Between the addictive properties and the amount of consumption, it's not a surprise so many people return to their sugar consumption habits after trying to eliminate it. The addictive cravings for sugar and increasing consumption have long-term health impacts on your brain, body, and even cancer.
Sugar has addictive properties that create a dependence in the brain. A 2002 study on rats found that when sugar was removed from their diet, they developed physical symptoms of withdrawal including teeth chattering, head shakes, and tremors (Debara).
It also contributes to stimulating depression and anxiety by disrupting your body's ability to produce serotonin. Serotonin is a hormone your body produces that stabilizes your mood. Low levels of serotonin is one of the primary causes of depression and anxiety (Debara).
The scariest impact sugar has on your brain is its ability to significantly increase your rate of cognitive decline. A recently published study followed over 5,000 participants for over a decade "found that people with high blood sugar, the swifter the decline. In fact, people with type 2 diabetes are twice as likely to develop dementia - which is why Alzheimer's disease is now referred to as type 3 diabetes" (Debara).
Along with the known association with heart disease and diabetes, sugar causes the body to create insulin and store it as fat. Anyone still following the previous held notions of diet will tell you that eating fat leads to obesity and high cholesterol. But the real culprit is sugar. When examining changes in Western diets alongside the increasing cases of heart disease, evidence showed one additive was to blame: sugar (Taubes, 2016).
With more studies emerging showing the link between Westerner's sweet addiction and cancer, many researchers have determined that eliminating sugar could be a critical preventative measure. Cancer cannot grow without a food source, which is primarily insulin. Sugar has the greatest impact on blood glucose, which stimulates insulin secretion leading to rapid increases in the rate of cellular growth. When specific mutations are found in cell pathways, the rate of signals speed up, "providing tumors with an overabundant supply of glucose, which drives their growth" (Crawford 2019). A diet consisting of sugar adds to this supply of glucose and can increase the growth rate of already active cancer cells. The reverse, a diet low in sugar (and only naturally occurring sugars) can decrease the growth rate of cancer cells.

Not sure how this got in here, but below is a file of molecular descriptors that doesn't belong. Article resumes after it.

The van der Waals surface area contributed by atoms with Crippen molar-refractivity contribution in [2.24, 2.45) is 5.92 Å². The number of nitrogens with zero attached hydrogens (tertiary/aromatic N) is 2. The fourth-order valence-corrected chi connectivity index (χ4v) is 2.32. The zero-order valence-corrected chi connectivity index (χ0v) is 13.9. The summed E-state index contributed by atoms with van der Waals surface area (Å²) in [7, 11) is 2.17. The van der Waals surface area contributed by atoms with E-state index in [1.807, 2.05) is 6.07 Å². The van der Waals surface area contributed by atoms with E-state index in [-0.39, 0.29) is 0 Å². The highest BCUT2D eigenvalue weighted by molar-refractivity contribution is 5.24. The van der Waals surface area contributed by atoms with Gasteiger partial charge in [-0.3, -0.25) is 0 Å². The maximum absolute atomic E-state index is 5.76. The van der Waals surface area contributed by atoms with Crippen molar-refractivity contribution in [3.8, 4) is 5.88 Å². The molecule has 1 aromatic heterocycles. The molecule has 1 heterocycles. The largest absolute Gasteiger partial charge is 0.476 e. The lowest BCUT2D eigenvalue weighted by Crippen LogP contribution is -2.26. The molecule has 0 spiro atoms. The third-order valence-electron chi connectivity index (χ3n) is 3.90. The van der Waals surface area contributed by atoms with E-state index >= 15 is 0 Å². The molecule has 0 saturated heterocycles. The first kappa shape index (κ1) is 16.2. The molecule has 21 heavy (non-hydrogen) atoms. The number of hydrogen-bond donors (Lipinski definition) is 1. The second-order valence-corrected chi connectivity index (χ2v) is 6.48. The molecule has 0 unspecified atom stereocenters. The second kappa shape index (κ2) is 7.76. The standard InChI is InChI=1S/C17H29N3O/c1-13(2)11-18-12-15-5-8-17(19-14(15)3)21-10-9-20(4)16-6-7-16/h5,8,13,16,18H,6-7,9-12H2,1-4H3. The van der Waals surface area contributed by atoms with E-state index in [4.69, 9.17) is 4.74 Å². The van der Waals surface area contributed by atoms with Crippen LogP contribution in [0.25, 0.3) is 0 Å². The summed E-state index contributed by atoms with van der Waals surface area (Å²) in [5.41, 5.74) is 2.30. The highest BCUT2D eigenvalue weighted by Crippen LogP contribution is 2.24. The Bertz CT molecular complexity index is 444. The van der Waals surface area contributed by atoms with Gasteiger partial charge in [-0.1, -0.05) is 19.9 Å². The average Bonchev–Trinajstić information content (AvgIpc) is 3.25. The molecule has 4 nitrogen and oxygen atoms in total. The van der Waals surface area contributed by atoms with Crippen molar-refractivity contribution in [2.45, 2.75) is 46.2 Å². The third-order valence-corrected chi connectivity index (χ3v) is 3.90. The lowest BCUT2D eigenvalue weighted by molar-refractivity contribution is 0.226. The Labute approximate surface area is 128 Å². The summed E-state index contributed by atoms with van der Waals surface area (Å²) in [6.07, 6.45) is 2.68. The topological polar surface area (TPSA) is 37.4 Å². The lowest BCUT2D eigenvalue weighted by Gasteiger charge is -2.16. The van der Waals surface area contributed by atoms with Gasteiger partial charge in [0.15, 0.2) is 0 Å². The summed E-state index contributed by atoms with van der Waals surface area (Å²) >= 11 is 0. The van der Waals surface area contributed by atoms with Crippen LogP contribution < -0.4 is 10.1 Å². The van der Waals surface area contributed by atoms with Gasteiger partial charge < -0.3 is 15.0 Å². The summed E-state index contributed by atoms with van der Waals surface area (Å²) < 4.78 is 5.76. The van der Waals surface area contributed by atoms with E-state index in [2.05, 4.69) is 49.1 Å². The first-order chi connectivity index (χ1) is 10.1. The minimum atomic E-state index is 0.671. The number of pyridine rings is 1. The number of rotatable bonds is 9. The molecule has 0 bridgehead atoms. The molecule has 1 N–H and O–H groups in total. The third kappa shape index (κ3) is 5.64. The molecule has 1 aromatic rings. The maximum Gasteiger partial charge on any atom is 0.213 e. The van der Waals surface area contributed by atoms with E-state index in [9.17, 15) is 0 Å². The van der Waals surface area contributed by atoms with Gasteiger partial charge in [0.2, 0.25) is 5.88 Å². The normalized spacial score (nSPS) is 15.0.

If you are skeptical of the research or feel you are immune to the effects sugar has on the body, try removing it from your diet for 6 weeks. After getting over the initial withdrawal symptoms, your body will begin to have more energy, less inflammation and a better chance at longevity. Many people attempt a sugar free lifestyle but give up with the excuse "everything in moderation." But with the knowledge of sugar's impact on the body and long term effects on health, we should all be motivated to eliminate this harmful aspect of our diet in order to lead our best life!
Crawford, A (2019). Increasing Evidence of a Strong Connection Between Sugar and Cancer. Retrieved from https://medicalxpress.com/news/2019-03-evidence-strong-sugar-cancer.html
Debara, D. This is Your Brain on Sugar (Trust us it's not Pretty). Retrieved from https://www.bulletproof.com/diet/healthy-eating/too-much-sugar-bad-for-brain/
Taubes, G. (2016). The Case Against Sugar. Retrieved from https://conscioused.org/books/the-case-against-sugar-gary-taubes-review-summary